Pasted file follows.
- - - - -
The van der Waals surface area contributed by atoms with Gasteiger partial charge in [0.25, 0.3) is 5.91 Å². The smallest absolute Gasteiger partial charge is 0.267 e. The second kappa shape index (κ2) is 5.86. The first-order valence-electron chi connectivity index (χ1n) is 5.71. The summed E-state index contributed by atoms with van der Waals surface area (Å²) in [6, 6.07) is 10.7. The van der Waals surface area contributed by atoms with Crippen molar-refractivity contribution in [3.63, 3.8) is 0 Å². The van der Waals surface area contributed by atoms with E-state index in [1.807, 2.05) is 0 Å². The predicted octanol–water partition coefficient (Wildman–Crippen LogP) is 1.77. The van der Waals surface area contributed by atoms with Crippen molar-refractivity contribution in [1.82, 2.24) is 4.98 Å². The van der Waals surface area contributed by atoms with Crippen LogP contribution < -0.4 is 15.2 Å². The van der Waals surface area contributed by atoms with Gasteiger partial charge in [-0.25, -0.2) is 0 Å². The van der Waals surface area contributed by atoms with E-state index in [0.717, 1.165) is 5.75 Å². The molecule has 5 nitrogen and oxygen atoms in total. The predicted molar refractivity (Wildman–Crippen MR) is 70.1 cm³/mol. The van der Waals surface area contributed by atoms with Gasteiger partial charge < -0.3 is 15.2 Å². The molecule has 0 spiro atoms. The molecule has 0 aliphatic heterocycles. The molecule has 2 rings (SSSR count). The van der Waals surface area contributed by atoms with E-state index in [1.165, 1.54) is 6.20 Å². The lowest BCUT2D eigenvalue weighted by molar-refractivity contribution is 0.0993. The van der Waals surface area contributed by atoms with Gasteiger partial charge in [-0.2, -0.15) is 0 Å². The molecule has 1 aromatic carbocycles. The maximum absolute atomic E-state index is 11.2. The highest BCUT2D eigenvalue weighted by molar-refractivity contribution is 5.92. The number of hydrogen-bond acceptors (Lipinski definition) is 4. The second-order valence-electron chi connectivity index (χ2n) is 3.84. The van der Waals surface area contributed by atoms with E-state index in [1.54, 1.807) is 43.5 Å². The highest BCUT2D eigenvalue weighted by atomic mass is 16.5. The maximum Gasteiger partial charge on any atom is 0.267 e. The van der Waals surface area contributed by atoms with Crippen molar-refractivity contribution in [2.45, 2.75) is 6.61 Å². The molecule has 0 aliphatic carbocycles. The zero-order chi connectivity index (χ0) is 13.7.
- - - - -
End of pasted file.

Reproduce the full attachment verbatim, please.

The van der Waals surface area contributed by atoms with Gasteiger partial charge in [0.25, 0.3) is 5.91 Å². The smallest absolute Gasteiger partial charge is 0.267 e. The second kappa shape index (κ2) is 5.86. The first-order valence-electron chi connectivity index (χ1n) is 5.71. The summed E-state index contributed by atoms with van der Waals surface area (Å²) in [6, 6.07) is 10.7. The van der Waals surface area contributed by atoms with Crippen molar-refractivity contribution in [3.63, 3.8) is 0 Å². The van der Waals surface area contributed by atoms with E-state index in [1.807, 2.05) is 0 Å². The predicted octanol–water partition coefficient (Wildman–Crippen LogP) is 1.77. The van der Waals surface area contributed by atoms with Crippen molar-refractivity contribution in [1.82, 2.24) is 4.98 Å². The van der Waals surface area contributed by atoms with Crippen LogP contribution < -0.4 is 15.2 Å². The van der Waals surface area contributed by atoms with Gasteiger partial charge in [-0.25, -0.2) is 0 Å². The van der Waals surface area contributed by atoms with E-state index in [0.717, 1.165) is 5.75 Å². The molecule has 5 nitrogen and oxygen atoms in total. The predicted molar refractivity (Wildman–Crippen MR) is 70.1 cm³/mol. The van der Waals surface area contributed by atoms with Gasteiger partial charge < -0.3 is 15.2 Å². The molecule has 0 spiro atoms. The molecule has 0 aliphatic heterocycles. The molecule has 2 rings (SSSR count). The van der Waals surface area contributed by atoms with E-state index in [1.165, 1.54) is 6.20 Å². The lowest BCUT2D eigenvalue weighted by molar-refractivity contribution is 0.0993. The van der Waals surface area contributed by atoms with Gasteiger partial charge in [-0.2, -0.15) is 0 Å². The molecule has 1 aromatic carbocycles. The maximum absolute atomic E-state index is 11.2. The highest BCUT2D eigenvalue weighted by molar-refractivity contribution is 5.92. The number of hydrogen-bond acceptors (Lipinski definition) is 4. The second-order valence-electron chi connectivity index (χ2n) is 3.84. The van der Waals surface area contributed by atoms with E-state index in [1.54, 1.807) is 43.5 Å². The highest BCUT2D eigenvalue weighted by atomic mass is 16.5. The maximum Gasteiger partial charge on any atom is 0.267 e. The van der Waals surface area contributed by atoms with Crippen molar-refractivity contribution in [2.45, 2.75) is 6.61 Å². The molecule has 0 aliphatic carbocycles. The zero-order chi connectivity index (χ0) is 13.7.